11 / 05 / 2021
Nicolas Locker is a Professor of Virology at the University of Surrey and Reviews Editor for the Journal of General Virology (JGV). His interests involve understanding how our cells respond, recover and adapt to stress, using several virus models. This adaptation is important to the virus–host interface and central in antiviral responses. His lab wants to uncover novel fundamental cell biology mechanisms and novel leads for antiviral therapies.
When did you first decide you wanted to do science (and why)?
I did not grow up with a passion for science, but really liked to do stuff with my hands and experiment, like cooking! As such I was taken by studying chemistry and biochemistry in my hometown (Orléans, France). That interest morphed into a PhD in structural biology as being able to visualise how complex things looked fascinated me. Understanding how these molecular machines work was the next step, with viral proteins or RNAs proving a vast playing field. These days we focus on how viruses hijack or retune proteins central to the control of gene expression and stress responses.
What is your biggest professional achievement?
The three-and-a-half-year journey with one of my early PhD students that saw the laboratory move into the stress responses field, seeing a new line of research take over our other interests, making new collaborations worldwide and working with a great student now back as a laboratory PI in his home country, Iraq.
What would you be doing in your career if you weren’t a scientist?
I’d probably live on the coast somewhere to combine my passion of water sports with a job in the food industry.
When did you join the Society and why did you join?
I joined the Society a couple of years after establishing my laboratory at Surrey in 2009; the range of Society events, from the smaller Focused Meetings to the Annual Conference grand show, was pretty much the best way of getting to know people in the UK and to create my own professional network. These early connections have led to collaborations still going strong a decade later.
Please describe your role on the Editorial Board.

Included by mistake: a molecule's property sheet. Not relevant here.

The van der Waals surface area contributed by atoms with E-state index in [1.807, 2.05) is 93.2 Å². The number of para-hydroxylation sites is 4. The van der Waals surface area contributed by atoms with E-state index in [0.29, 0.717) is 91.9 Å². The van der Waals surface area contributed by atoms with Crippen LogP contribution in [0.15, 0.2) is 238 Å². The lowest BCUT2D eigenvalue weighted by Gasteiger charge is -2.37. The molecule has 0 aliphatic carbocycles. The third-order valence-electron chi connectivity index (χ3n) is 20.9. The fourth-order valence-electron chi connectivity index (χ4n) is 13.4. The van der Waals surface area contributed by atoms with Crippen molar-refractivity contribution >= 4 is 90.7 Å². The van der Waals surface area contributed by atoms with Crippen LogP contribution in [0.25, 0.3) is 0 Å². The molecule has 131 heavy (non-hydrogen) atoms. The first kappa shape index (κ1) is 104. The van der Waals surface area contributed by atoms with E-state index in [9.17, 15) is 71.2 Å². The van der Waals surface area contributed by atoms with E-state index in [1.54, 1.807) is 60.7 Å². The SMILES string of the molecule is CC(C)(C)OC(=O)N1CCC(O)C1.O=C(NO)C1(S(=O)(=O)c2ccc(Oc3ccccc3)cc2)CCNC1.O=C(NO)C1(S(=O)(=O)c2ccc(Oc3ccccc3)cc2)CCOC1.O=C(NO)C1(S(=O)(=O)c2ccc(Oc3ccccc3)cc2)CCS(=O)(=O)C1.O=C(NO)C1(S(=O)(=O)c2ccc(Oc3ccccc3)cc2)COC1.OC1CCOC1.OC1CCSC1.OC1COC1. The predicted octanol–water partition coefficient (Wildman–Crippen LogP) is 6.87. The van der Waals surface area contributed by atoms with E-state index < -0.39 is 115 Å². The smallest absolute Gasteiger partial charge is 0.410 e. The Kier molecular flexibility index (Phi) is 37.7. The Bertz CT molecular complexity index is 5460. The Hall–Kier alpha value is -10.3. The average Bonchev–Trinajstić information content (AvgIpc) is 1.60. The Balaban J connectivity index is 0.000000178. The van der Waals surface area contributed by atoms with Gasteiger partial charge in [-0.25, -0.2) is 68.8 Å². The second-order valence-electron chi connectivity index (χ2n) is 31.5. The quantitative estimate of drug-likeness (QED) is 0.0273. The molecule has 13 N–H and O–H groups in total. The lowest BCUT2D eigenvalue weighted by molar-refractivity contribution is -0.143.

I am the Reviews Editor. Reviews are an important part of the JGV ecosystem and complement the range of articles published. Good reviews are hard to come by but are so fundamental to what we do; they help us understand novel fields into which we are thinking of going, provide a ‘state of the union’ summary informing what we plan in daily experiments, and they also offer a window into the future: the questions remaining to be asked; hypotheses to be tested; I love reviews! My role is to help identify these topics and those most suited to tackle them, and making sure they get written!
What motivated you to become part of the Board?
I have published in JGV before; I love the ethos of the Editorial Board, creating a closed loop where the journal serves the community and the community feds back into it. It’s at the core of what we do at JGV.
Why are Society journals important?
Would the Society be there without journals? Would all those wonderful events happen? Travel grants or internships? This is why we need Society journals and I think it is our responsibility to publish in Society journals that benefit our community.
What do you think the future holds for microbiology?
If the last 12 months have told us anything it’s that one should answer this carefully! From one pandemic to the next, we have to be better at understanding and predicting how pathogens can jump the species barrier. But one thing that will persist and develop in the future is how much more open and collaborative science has been. The pace at which data are published in the open space, new collaborations set up on a Twitter feed; it’s making us better at doing real collaborative science.
Image: Nicolas Locker